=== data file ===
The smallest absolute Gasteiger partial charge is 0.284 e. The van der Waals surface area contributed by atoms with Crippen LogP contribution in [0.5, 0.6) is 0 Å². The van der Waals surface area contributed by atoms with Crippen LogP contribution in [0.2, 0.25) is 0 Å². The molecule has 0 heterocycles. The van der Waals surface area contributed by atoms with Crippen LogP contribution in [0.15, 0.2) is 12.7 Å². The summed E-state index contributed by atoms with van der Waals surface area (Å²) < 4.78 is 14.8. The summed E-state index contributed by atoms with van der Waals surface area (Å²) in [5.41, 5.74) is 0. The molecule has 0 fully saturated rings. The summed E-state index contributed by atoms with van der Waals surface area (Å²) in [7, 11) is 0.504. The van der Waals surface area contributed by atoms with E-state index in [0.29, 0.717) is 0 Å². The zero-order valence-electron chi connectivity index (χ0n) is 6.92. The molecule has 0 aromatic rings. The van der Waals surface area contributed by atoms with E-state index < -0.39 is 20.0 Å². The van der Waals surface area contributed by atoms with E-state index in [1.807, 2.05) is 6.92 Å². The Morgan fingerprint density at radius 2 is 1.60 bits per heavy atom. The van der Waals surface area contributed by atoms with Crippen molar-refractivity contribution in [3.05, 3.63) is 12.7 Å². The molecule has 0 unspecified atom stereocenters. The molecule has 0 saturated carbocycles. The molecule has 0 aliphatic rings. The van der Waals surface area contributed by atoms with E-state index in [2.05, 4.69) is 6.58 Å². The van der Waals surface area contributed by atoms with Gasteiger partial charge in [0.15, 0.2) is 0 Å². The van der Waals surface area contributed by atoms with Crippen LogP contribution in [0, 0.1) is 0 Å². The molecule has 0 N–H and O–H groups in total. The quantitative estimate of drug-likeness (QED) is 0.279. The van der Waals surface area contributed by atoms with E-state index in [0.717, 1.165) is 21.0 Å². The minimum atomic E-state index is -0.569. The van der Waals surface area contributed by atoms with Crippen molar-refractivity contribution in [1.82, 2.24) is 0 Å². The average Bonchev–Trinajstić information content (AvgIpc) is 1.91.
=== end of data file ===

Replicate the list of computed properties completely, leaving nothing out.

The smallest absolute Gasteiger partial charge is 0.284 e. The van der Waals surface area contributed by atoms with Crippen LogP contribution in [0.5, 0.6) is 0 Å². The van der Waals surface area contributed by atoms with Crippen LogP contribution in [0.2, 0.25) is 0 Å². The molecule has 0 heterocycles. The van der Waals surface area contributed by atoms with Crippen LogP contribution in [0.15, 0.2) is 12.7 Å². The summed E-state index contributed by atoms with van der Waals surface area (Å²) < 4.78 is 14.8. The summed E-state index contributed by atoms with van der Waals surface area (Å²) in [5.41, 5.74) is 0. The molecule has 0 fully saturated rings. The summed E-state index contributed by atoms with van der Waals surface area (Å²) in [7, 11) is 0.504. The van der Waals surface area contributed by atoms with E-state index in [0.29, 0.717) is 0 Å². The zero-order valence-electron chi connectivity index (χ0n) is 6.92. The molecule has 0 aromatic rings. The van der Waals surface area contributed by atoms with E-state index < -0.39 is 20.0 Å². The van der Waals surface area contributed by atoms with E-state index in [1.807, 2.05) is 6.92 Å². The Morgan fingerprint density at radius 2 is 1.60 bits per heavy atom. The van der Waals surface area contributed by atoms with Crippen molar-refractivity contribution in [3.05, 3.63) is 12.7 Å². The molecule has 0 unspecified atom stereocenters. The molecule has 0 saturated carbocycles. The molecule has 0 aliphatic rings. The van der Waals surface area contributed by atoms with E-state index in [2.05, 4.69) is 6.58 Å². The van der Waals surface area contributed by atoms with Gasteiger partial charge in [0.15, 0.2) is 0 Å². The van der Waals surface area contributed by atoms with Crippen LogP contribution in [0, 0.1) is 0 Å². The molecule has 0 N–H and O–H groups in total. The quantitative estimate of drug-likeness (QED) is 0.279. The van der Waals surface area contributed by atoms with E-state index in [0.717, 1.165) is 21.0 Å². The minimum atomic E-state index is -0.569. The van der Waals surface area contributed by atoms with Crippen molar-refractivity contribution in [1.82, 2.24) is 0 Å². The average Bonchev–Trinajstić information content (AvgIpc) is 1.91.